Finally finished up the report for our Fall disposition. Copying sources and correcting typos isn’t my favorite, but it’s necessary. The majority of my time the next few weeks will be spent out doors, cleaning up cemeteries and cutting wood for ceremonies. Most of my NAGPRA tasks are “out of my control”, meaning they are in the federal register process (which I like, because that means a pickup is forthwith), awaiting final approval on a repatriation claim or a decision from a museum to go forward with a disposition. Everything will probably pick up at once, and we will be swamped this fall, but that’s okay, better to be busy then not busy at all.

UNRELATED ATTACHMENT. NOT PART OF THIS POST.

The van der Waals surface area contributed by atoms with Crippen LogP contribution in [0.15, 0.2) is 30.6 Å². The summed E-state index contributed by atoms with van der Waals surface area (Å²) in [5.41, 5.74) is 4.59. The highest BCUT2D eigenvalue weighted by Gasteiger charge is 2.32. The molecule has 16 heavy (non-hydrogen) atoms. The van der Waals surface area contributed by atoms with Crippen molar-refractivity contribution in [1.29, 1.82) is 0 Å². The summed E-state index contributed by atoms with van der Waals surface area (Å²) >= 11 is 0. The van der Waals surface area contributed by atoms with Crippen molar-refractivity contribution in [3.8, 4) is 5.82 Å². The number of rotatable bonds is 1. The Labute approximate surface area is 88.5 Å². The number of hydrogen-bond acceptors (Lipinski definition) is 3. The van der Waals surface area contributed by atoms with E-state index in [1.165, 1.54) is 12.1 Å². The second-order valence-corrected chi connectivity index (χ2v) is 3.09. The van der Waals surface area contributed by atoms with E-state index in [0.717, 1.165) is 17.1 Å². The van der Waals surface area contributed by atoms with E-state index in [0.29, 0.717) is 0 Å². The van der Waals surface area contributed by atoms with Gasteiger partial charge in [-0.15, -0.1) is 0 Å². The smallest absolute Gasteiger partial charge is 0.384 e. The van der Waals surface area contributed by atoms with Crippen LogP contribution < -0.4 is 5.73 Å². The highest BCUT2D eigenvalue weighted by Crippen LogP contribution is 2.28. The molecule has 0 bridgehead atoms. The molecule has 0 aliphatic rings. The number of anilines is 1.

There is quite a bit of diversity in my job and I like it. Next week I will be out cutting wood, gathering birchbark for fires, keeping an eye on the berries and cleaning up some burial grounds. Then I will be right back in the office, trying to find more books we can use, newspaper articles, etc. for future claims and other projects. We have alot of travel for the fall, with repatriations from Illinois, New York, New Jeresey, Wisconsin and Michigan. I want to complete these before starting on the next batch of repatriation claims. Winter is the time I get more of my research done. It’s facinating reading about families I grew up and reading about how my people lived and influenced american history. When ever I do research, I double check it against what my elders say. I don’t want to rely too heavily on the written records. Many times I find the written account are accurate, while at other times they are totally off base. Some historians credit the Odawas as great warriors, some say they were cowards and didn’t learn how to fight until they had contact with the Hurons. I tend to believe we were fighters.

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